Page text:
New data from Radford shows that technology companies are more likely than life sciences firms to exclude new-hire awards from their long-term equity plans for non-executives.
It's well-known that companies differentiate their long-term incentive (LTI) practices between executive and non-executive employees in many ways. However, when we think about those differences, most people usually jump to questions of award size, vesting schedules and equity vehicle mix (e.g., stock options vs. restricted stock units vs. performance-based equity). Those issues are incredibly important, but actually not as fundamental as a more basic set of questions: who gets equity and when?
Specifically, where in the organization do companies begin to cut back on equity eligibility? And to dig a bit deeper, who is eligible for new-hire awards vs. ongoing annual awards?
Using data from the Radford Global Technology Survey, we find that US publicly-traded technology companies are more likely to offer executives and, to a lesser extent, directors long-term equity plans that include both new-hire and ongoing equity grants. At the Executive level, 92% of companies provide eligibility for LTI plans that include new-hire and ongoing awards. This is not surprising as long-term incentives are typically the largest component of executive pay. However, eligibility for plans that include both types of awards drops with nearly each job level: from 84% for director positions to as low as 72% for support roles.
In contrast, life sciences companies appear to be far more egalitarian at all levels. Using the Radford Global Life Sciences Survey, we find higher rates of eligibility for plans that include both new-hire and ongoing awards. And while technology companies are less likely to offer non-executive employees new-hire awards, life sciences companies maintain a fairly consistent approach across job levels in offering plans that include both new-hire and ongoing awards. Ninety-seven percent of executives are eligible for new-hire and ongoing awards, declining only to 93% for directors and 89% for the support function.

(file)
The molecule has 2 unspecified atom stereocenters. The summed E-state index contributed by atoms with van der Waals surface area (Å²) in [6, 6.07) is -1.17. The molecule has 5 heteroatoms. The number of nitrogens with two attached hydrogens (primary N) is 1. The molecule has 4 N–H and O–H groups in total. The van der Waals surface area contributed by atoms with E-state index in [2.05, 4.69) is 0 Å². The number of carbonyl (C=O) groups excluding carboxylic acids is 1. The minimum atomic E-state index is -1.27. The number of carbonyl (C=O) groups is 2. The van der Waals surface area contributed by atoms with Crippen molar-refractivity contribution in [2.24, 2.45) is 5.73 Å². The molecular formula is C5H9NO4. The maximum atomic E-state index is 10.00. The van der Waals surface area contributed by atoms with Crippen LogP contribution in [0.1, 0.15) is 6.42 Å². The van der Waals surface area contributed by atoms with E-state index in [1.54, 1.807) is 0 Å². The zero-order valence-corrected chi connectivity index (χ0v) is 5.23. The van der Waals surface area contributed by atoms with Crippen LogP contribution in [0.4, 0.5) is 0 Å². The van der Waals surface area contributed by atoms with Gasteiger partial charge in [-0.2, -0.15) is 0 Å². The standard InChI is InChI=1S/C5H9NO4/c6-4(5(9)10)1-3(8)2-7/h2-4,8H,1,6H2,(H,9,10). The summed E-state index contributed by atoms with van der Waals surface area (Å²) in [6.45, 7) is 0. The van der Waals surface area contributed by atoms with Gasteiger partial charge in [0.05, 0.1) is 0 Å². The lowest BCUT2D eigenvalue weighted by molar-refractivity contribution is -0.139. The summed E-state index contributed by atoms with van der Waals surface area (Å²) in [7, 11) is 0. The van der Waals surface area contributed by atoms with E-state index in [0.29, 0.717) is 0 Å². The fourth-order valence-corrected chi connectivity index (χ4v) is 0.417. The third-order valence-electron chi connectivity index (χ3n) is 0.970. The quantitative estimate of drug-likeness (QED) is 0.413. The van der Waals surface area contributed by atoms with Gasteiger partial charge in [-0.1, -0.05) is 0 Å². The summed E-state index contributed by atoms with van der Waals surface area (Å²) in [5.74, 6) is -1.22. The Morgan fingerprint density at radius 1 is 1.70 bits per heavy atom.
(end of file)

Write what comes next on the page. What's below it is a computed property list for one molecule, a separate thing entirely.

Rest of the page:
Generally speaking, technology and life sciences companies share many of the same characteristics in their employee equity programs: they rely far more heavily on equity relative to all other industries to preserve cash and incentivize employees through uncertain innovation cycles. Yet, there are also important differences between the two sectors. Headcounts at technology firms tend to be much larger and public technology firms are usually generating more predicable revenue. In contrast, many pre-commercial life sciences companies are public, but they are still very small organizations with no revenue, making equity awards an even more important retention tool.
Looking at just the single design choice of equity plan eligibility, we find that technology companies are actually a bit less broad-based in their equity use than some might expect. Technology companies, who have faced years of investor pressure to reduce equity burn rates and expense, are often looking for ways to shave down equity use. Limiting new-hire awards is certainly a way to achieve that goal.
Of course, it's important to note that eligibility does not translate into actual award receipt rates. Equity receipt rates for both new-hire and ongoing awards can be significantly lower than eligibility levels. This is a topic we'll explore in future articles.
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